I’ve got more to say, but I’m saving it for my own review, forthcoming.

    Thanks for coming to visit! Your kids are cute and you are smart and fun!

    • I can’t wait to hear more about the pedelec Stokemonkey.

      I believe I’d stop hitting my ankles eventually as well, but it’s worth knowing anyway. I view it sort of like the difficulty we had learning to steer the Bullitt–it’s irrelevant now, but it’s something to be prepared for before test riding so you don’t get frustrated and give up too soon.

    • ben

      Has there not been research into having a freewheeling crank to get rid of all the pedal-bashing?

  5. Hello Dorie,
    Brett here from The New Wheel. Great review. One thing I wanted to mention to you is that Bionx now allows us to set the system to give assistance starting at .5 km/h (.3 m/h) so effectively from a dead stop. All of our Edgerunner’s are set this way and the response has been fantastic.

    Stop by when you can and we can reconfigure your system…

    Talk soon,
    Brett

  6. tophat8855

    We use our BionX to bike up into the Oakland Hills weekly. Coming down out of them, I love that it recharges and helps slow us down! I can’t imagine the damage on my breaks if I had to ride them the whole way down! And I actually do end up getting a bar or so of charge back! I use 3-4 bars to get up there, then turn around and come home. When I’m home, I am still at whatever level I was at the highest point! Yay for re-charging!

    We are going camping with the BionX this weekend. I’m not sure if we’ll have any charge left for coming home, but we’ll see.

  7. Hi Dorie – Mr. Stokemonkey here. No, no face punching. Fair review. I am genuinely surprised to hear that you were banging your ankles. That’s virtually unprecedented after nearly a decade. What it suggests to me, in conjunction with your comment that it didn’t seem to be helping, is that you were in a very low gear, ready to pedal very rapidly as the sight of steep hills makes an experienced biker think necessary. This can also let Stokemonkey turn the pedals pretty quick, at least with the throttle wide open before the load and grade are enough to slow them down, with the result you found. In a higher gear, loading the motor more not only slows the pedals down but also lets Stokemonkey help more. So think ~70 RPM instead of ~90. Yes, part of the brief learning curve: you can take the hill in much higher a gear than unassisted.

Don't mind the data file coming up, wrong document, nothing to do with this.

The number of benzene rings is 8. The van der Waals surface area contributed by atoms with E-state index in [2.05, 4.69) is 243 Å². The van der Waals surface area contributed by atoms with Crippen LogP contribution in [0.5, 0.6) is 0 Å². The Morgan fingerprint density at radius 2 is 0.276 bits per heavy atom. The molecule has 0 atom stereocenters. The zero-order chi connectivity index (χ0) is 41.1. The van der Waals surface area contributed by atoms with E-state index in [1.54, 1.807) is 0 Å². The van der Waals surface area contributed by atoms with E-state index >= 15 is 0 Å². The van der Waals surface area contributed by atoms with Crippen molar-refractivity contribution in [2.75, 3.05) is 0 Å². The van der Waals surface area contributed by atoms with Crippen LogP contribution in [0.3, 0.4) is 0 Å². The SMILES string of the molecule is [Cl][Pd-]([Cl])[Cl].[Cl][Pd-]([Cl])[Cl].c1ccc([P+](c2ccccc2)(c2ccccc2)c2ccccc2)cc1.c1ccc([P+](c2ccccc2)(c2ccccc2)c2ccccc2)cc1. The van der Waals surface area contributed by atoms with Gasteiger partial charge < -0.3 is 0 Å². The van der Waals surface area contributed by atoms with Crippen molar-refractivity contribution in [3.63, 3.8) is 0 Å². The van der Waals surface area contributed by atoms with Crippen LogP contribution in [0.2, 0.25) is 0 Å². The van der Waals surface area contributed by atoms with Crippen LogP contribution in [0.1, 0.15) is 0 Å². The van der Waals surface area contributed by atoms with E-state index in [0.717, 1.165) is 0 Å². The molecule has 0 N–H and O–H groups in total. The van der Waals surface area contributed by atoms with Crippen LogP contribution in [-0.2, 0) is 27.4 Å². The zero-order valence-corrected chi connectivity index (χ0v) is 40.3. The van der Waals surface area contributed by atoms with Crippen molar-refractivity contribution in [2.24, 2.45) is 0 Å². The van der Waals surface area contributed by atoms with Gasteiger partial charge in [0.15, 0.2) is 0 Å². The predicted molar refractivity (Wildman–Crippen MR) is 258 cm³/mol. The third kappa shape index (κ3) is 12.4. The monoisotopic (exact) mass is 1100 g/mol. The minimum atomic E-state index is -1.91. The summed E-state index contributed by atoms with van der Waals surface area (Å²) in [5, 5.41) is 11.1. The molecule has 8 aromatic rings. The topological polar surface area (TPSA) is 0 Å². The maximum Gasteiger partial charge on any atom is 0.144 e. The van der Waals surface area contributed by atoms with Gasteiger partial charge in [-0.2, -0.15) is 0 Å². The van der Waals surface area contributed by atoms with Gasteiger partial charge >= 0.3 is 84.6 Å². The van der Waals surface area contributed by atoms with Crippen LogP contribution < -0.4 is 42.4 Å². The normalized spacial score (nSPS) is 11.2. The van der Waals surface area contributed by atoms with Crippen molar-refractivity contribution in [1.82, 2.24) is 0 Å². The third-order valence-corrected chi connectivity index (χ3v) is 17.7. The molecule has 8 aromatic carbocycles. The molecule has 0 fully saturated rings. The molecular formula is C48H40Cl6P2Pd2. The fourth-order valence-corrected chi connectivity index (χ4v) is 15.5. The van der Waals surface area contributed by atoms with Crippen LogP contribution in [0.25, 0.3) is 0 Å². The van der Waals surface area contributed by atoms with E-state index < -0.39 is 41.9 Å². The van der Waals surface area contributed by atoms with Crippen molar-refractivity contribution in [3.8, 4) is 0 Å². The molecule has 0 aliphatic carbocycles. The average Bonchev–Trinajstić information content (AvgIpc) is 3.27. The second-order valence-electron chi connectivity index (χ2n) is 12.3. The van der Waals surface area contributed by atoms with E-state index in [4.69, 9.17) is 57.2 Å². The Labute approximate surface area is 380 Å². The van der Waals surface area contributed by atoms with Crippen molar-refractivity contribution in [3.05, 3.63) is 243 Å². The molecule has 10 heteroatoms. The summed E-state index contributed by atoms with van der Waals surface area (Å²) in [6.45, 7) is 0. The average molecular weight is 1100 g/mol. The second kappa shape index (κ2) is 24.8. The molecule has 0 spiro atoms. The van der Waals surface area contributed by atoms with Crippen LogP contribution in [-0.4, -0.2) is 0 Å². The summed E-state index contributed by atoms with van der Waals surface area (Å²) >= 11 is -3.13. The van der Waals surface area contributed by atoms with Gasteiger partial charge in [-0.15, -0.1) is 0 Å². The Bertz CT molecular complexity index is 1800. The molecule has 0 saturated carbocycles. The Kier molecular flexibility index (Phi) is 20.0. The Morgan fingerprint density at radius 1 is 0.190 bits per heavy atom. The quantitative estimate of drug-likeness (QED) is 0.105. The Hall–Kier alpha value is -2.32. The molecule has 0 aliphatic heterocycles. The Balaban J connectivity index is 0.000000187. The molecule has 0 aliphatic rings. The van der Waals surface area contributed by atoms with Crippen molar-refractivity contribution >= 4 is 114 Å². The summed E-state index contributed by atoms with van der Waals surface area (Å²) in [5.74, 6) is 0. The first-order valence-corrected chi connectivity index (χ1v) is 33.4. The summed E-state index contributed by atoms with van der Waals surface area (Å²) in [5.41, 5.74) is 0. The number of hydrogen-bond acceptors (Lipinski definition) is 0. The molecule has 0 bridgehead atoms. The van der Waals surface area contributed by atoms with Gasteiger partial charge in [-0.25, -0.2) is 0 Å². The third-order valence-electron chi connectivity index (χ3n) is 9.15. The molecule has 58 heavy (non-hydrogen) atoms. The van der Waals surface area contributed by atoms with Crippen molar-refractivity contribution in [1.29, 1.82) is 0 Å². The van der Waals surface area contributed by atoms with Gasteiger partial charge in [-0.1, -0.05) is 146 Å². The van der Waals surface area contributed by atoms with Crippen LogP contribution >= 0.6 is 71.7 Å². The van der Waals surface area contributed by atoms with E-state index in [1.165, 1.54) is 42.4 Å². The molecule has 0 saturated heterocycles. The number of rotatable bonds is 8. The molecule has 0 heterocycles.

You state that box bikes are specifically not recommended for use with Stokemonkey. This isn’t true. We don’t recommend it for box bikes equipped with low-end roller brakes, such as early generations of the popular Bakfiets.nl Cargobike. In general, the better your brakes, the less nervous we are. In short, Stokemonkey can make it a little too easy to get loads up hills too steep to descend safely.

    Outside the scope of your review was efficiency and its related effects on range, battery cycle life, and battery size needed. Since batteries tend to be the costliest, most troublesome, heavy, and generally limiting element of any assist system, this is a big omission. The fact is that hub motors like BionX, for all their fine points in ease of use and simplicity, aren’t engineered to sustain the torque levels appropriate to heavy cargo/family use in places like SF or Seattle. That’s why they overheat and quit when you need them most: you put them into space heater mode when you force them to operate below a certain road speed. Stokemonkey typically gets 2-3 times the range of a hub motor for a given battery size when operated with loads in hills.

    • Hi Todd, thanks for writing. This is helpful and I’ve updated the review.